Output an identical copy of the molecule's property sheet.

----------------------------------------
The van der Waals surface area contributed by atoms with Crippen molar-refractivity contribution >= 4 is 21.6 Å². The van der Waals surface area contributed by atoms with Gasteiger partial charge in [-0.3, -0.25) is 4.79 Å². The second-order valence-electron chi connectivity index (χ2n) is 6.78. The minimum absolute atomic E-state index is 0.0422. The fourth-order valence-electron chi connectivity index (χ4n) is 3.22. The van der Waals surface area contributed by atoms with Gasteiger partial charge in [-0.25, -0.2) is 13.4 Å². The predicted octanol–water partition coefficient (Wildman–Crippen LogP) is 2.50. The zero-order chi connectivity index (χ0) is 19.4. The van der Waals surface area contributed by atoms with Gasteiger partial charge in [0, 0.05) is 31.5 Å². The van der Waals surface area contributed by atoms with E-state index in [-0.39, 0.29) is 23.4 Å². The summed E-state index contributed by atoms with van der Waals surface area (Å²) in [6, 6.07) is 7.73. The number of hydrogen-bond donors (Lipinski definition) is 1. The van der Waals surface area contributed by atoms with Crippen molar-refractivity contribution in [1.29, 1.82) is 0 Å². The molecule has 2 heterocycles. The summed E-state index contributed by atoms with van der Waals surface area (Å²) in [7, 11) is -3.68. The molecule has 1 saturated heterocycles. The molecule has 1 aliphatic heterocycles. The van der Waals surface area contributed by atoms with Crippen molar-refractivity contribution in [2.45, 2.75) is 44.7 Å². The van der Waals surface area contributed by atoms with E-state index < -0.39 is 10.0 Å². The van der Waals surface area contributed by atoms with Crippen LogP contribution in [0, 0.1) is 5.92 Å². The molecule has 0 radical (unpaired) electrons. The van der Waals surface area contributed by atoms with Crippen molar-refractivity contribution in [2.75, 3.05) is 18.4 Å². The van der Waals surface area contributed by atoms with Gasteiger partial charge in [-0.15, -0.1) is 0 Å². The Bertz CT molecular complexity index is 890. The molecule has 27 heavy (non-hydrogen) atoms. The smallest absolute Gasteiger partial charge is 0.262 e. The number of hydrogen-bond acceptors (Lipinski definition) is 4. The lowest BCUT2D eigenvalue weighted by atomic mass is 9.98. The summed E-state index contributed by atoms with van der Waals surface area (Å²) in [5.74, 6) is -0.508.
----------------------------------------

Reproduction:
The van der Waals surface area contributed by atoms with Crippen molar-refractivity contribution >= 4 is 21.6 Å². The van der Waals surface area contributed by atoms with Gasteiger partial charge in [-0.3, -0.25) is 4.79 Å². The second-order valence-electron chi connectivity index (χ2n) is 6.78. The minimum absolute atomic E-state index is 0.0422. The fourth-order valence-electron chi connectivity index (χ4n) is 3.22. The van der Waals surface area contributed by atoms with Gasteiger partial charge in [-0.25, -0.2) is 13.4 Å². The predicted octanol–water partition coefficient (Wildman–Crippen LogP) is 2.50. The zero-order chi connectivity index (χ0) is 19.4. The van der Waals surface area contributed by atoms with Gasteiger partial charge in [0, 0.05) is 31.5 Å². The van der Waals surface area contributed by atoms with E-state index in [-0.39, 0.29) is 23.4 Å². The summed E-state index contributed by atoms with van der Waals surface area (Å²) in [6, 6.07) is 7.73. The number of hydrogen-bond donors (Lipinski definition) is 1. The van der Waals surface area contributed by atoms with Crippen molar-refractivity contribution in [1.29, 1.82) is 0 Å². The molecule has 2 heterocycles. The summed E-state index contributed by atoms with van der Waals surface area (Å²) in [7, 11) is -3.68. The molecule has 1 saturated heterocycles. The molecule has 1 aliphatic heterocycles. The van der Waals surface area contributed by atoms with Crippen molar-refractivity contribution in [2.45, 2.75) is 44.7 Å². The van der Waals surface area contributed by atoms with E-state index < -0.39 is 10.0 Å². The van der Waals surface area contributed by atoms with Crippen LogP contribution in [0, 0.1) is 5.92 Å². The molecule has 0 radical (unpaired) electrons. The van der Waals surface area contributed by atoms with Crippen molar-refractivity contribution in [2.75, 3.05) is 18.4 Å². The van der Waals surface area contributed by atoms with Gasteiger partial charge in [-0.15, -0.1) is 0 Å². The Bertz CT molecular complexity index is 890. The molecule has 27 heavy (non-hydrogen) atoms. The smallest absolute Gasteiger partial charge is 0.262 e. The number of hydrogen-bond acceptors (Lipinski definition) is 4. The lowest BCUT2D eigenvalue weighted by atomic mass is 9.98. The summed E-state index contributed by atoms with van der Waals surface area (Å²) in [5.74, 6) is -0.508.